Journal of


  (Formerly Journal of the Czech Geological Society)

Original Paper

Vojtěch Janoušek, Erwin Krenn, Fritz Finger, Jitka Míková, Jiří Frýda

Hyperpotassic granulites from Blanský les (Moldanubian Zone, Bohemian Massif) revisited

Journal of Geosciences, volume 52 (2007), issue 1-2, 73 - 112


  Abstract References

In the Blanský les granulite Massif (Moldanubian Unit, South Bohemia), built mainly by felsic calc-alkaline HP-HT garnet ± kyanite granulite, occur rare small bodies of hyperpotassic granulite with garnet (Plešovice type) or pyroxene (Lhotka type).
The Plešovice type is dominated by slightly perthitic K-feldspar and almandine-pyrope rich garnet, the latter variously retrogressed to biotite ± plagioclase. The other conspicuous euhedral crystals are apatite and zircon. In the rock occur also Zr-Nb-rich rutile and much rarer primary monazite; originally LREE-rich apatites decompose into small Th-poor, MREE-rich monazite grains.
The Lhotka type granulites contain pyroxene, often altered to actinolite, instead of garnet. The predominant perthitic K‑feldspar encloses a small amount of unmixed celsian. Typical are large euhedral crystals of apatite with small unmixed monazite grains; primary monazite is rare. Noteworthy is the occurrence of secondary Ti phases with high REE, Y and Zr, formed at the expense of the primary pyroxene.
The studied granulite types are highly potassic (K2O > 7 %, up to c. 14 %, K2O/Na 2O = 3.1-9.2 wt. %), silica-poor (SiO 2 < 65 %), with low contents of most major- and minor-element oxides, apart from K and P. Characteristic are high concentrations of Cs, Rb, Ba and U at variable enrichments in Zr and Hf. Whole-rock contents some HFSE (Ti, Nb and Ta) are extremely low. The REE patterns show marked negative Eu anomalies and variable LREE enrichments increasing with rising silica due to a conspicuous drop in HREE. The Sr-Nd isotopic ratios document the derivation from mature crustal sources (εNd337~ -5.5; 87Sr/ 86Sr 337 = 0.7272 and 0.7279 for the Plešovice and 87Sr/ 86Sr 337 = 0.7109 for the Lhotka types). Apatite saturation temperatures are high (~1070 °C), close to the previously estimated conditions of (re)crystallization for both calc-alkaline and hyperpotassic granulites. The zircon saturation temperatures tend to be more variable, some exceeding 1000 °C but many unrealistically low, reflecting effects of disequilibrium melting, heterogeneous distribution of accumulated crystals in the magma and/or sampling bias.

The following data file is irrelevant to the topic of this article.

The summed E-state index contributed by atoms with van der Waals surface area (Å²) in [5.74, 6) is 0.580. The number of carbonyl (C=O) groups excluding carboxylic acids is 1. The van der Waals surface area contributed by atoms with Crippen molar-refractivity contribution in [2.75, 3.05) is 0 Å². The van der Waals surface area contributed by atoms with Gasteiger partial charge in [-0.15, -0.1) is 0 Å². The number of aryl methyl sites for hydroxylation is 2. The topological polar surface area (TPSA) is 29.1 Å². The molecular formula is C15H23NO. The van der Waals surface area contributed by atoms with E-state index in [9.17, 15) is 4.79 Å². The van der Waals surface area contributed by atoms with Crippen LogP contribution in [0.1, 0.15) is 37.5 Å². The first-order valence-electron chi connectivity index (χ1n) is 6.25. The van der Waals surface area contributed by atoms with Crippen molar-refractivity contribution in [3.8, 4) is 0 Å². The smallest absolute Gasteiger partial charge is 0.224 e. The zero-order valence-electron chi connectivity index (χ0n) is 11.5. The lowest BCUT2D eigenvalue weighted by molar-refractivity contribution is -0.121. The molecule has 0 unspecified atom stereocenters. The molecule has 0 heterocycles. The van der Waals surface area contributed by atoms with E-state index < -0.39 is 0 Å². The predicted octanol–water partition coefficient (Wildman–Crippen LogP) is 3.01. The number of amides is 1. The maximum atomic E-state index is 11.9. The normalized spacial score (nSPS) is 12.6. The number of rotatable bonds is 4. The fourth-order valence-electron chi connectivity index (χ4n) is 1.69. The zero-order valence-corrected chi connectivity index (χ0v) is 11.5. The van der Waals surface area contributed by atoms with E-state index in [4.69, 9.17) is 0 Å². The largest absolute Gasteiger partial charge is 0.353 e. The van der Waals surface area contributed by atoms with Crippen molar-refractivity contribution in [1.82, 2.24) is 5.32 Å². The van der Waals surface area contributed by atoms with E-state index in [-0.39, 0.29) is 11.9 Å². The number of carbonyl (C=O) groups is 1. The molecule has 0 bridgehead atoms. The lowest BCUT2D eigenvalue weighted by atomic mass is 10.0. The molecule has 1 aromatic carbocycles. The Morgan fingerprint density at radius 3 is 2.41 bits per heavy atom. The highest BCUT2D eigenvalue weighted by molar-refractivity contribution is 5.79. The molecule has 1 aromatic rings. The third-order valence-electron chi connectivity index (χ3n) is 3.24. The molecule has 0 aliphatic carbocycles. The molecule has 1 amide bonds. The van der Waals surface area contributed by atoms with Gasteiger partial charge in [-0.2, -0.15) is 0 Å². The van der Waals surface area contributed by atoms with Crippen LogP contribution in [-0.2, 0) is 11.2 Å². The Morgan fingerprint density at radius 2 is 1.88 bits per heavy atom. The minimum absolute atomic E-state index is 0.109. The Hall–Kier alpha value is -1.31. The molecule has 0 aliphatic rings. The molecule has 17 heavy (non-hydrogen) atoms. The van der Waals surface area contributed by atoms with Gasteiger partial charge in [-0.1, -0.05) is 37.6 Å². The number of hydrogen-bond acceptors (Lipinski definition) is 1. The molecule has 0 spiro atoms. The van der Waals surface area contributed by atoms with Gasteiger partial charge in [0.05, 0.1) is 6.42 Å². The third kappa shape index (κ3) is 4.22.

The hyperpotassic granulites are interpreted as Viséan igneous rocks. The parental magma could have originated by low degrees of HP-HT, non-eutectic partial melting. The low-scale melt was most likely expelled close to the HP-HT metamorphic peak or at early stages of decompression from common Moldanubian calc-alkaline granulites. This genetic link is documented by the presumed P-T conditions, similar age and complementary geochemical and Sr-Nd isotopic signatures. Subsequently the magma could have developed by garnet, apatite and zircon dominated fractional crystallization, with or without some crystal accumulation.

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